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Putin Opens Bridge Linking Russia to Crimea

2018-05-16

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[00:00.00]
  • Russian President Vladimir Putin has opened a new bridge linking southern Russia to Crimea.
  • [00:09.85]
  • Putin drove a large truck Tuesday across the bridge, which Russia is calling the Crimean Bridge.
  • [00:19.31]
  • Russia annexed Crimea from Ukraine in 2014.
  • [00:25.56]
  • The opening of the bridge drew immediate criticism from Ukraine, which has said the project violates international law.
  • [00:38.66]
  • President Petro Poroshenko said the opening was an attempt by Russia "to legitimize the temporary occupation” of Crimea.
  • [00:50.92]
  • Russian state television showed Putin - dressed in casual clothes - leading a group of trucks across the bridge.
  • [01:01.35]
  • After reaching the Crimean side, he praised builders for their hard work.
  • [01:08.59]
  • The efforts, he said, had made it possible for “this miracle” to be completed.
  • [01:16.52]
  • The 19-kilometer bridge cost $3.6 billion to build.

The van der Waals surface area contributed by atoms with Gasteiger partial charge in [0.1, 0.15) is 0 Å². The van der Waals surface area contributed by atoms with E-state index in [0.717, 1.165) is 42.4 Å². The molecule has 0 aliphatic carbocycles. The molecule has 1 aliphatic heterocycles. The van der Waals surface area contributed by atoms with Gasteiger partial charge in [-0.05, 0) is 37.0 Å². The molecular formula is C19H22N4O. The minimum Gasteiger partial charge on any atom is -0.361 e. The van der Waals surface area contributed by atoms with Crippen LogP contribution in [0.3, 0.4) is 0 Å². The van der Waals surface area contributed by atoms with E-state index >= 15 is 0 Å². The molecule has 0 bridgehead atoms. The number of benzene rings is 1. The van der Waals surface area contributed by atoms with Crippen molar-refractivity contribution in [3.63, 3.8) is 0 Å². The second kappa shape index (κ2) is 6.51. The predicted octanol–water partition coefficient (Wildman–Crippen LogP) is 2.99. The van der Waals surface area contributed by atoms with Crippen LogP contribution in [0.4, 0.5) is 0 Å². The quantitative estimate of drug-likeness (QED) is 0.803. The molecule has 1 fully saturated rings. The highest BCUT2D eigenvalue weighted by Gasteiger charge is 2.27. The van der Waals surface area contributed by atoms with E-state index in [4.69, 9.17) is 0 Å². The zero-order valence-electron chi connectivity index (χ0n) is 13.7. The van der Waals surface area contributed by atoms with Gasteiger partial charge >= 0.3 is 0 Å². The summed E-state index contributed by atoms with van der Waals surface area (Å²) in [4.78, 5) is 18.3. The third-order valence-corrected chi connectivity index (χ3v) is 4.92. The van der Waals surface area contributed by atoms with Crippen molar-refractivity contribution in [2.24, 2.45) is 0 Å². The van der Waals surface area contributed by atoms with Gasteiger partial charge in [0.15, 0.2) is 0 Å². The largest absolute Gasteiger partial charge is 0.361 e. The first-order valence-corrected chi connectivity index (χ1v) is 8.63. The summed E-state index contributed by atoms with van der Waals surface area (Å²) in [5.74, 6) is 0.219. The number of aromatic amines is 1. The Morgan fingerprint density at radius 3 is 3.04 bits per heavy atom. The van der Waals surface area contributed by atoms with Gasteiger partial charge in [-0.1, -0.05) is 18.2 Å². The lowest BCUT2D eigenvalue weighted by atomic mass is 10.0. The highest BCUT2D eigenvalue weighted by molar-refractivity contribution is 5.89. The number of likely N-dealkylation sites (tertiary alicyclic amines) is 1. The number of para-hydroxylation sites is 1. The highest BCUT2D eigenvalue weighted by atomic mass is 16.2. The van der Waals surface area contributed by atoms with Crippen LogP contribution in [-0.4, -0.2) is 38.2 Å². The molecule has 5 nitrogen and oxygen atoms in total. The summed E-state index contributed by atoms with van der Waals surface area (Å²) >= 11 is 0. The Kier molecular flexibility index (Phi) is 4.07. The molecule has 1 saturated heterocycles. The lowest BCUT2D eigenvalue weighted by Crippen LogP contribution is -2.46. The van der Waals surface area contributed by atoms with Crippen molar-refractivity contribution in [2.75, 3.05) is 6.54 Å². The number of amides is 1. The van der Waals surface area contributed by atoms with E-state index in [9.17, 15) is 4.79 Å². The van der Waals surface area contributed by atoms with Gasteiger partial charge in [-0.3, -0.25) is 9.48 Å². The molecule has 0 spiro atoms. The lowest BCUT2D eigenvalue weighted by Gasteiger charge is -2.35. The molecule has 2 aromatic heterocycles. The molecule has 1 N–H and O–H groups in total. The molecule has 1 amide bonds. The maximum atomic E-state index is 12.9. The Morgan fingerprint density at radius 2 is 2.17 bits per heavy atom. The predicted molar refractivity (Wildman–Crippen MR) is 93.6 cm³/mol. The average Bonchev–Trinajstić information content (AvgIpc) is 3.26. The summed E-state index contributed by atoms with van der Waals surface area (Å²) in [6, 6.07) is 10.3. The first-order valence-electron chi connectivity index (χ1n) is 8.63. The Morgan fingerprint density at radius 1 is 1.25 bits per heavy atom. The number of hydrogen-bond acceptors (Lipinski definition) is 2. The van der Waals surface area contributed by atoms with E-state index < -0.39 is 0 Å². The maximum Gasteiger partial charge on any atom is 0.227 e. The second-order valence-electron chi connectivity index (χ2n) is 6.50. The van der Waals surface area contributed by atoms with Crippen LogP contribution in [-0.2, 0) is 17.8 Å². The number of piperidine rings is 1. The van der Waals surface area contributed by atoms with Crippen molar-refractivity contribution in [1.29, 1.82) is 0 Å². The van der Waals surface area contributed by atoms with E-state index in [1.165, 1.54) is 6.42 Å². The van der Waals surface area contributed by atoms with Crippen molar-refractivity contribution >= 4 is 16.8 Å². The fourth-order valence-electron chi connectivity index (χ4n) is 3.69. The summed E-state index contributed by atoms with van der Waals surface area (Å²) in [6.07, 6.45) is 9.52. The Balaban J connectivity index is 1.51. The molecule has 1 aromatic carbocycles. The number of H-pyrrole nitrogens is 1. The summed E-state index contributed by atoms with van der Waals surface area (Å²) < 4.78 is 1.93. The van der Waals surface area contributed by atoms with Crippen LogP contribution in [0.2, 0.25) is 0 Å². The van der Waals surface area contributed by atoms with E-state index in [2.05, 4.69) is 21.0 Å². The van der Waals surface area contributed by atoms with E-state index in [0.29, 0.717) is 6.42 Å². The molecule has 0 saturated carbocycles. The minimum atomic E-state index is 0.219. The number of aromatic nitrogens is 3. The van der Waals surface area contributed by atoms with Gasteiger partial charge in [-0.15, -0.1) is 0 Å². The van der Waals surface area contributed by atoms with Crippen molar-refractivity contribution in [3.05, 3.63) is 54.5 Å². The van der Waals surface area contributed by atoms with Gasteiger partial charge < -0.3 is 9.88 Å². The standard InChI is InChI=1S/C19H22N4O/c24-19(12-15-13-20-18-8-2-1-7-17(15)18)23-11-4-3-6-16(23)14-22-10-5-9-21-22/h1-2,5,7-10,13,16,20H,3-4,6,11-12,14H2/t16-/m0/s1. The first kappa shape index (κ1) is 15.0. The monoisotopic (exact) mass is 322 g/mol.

• [01:23.34]
  • It links southern Russia to the Crimean city of Kerch.
  • [01:29.31]
  • A railroad bridge is also being built and is due to be completed by the end of 2019.
  • [01:38.54]
  • Russia’s annexation of Crimea was condemned by the international community.
  • [01:46.43]
  • The European Union and United States placed economic sanctions on Russia for the action.
  • [01:54.73]
  • As Putin was celebrating the bridge, a new report was published heavily criticizing Russia for its human rights record.
  • [02:05.46]
  • Human Rights Watch published a report Tuesday called Russia: FIFA World Cup 2018 - Human Rights Guide for Reporters.
  • [02:18.19]
  • The New York-based group says Russia will hold the upcoming FIFA World Cup championship during "the worst human rights crisis” since the breakup of the Soviet Union.
  • [02:31.73]
  • Human Rights Watch urges FIFA to use its influence to bring up major human rights issues with Russian officials.
  • [02:43.00]
  • Among the issues are labor rights abuses, restrictions on basic freedoms, internet censorship and attempting to silence rights activists.
  • [02:55.23]
  • Hugh Williamson is Human Rights Watch’s director for Europe and Central Asia.
  • [03:02.54]
  • He says the month-long World Cup can draw massive international attention to important issues outside of football.
  • [03:13.89]
  • The new report aims to inform World Cup reporters about human rights abuses happening across Russia, he added.
  • [03:24.41]
  • I’m Bryan Lynn.
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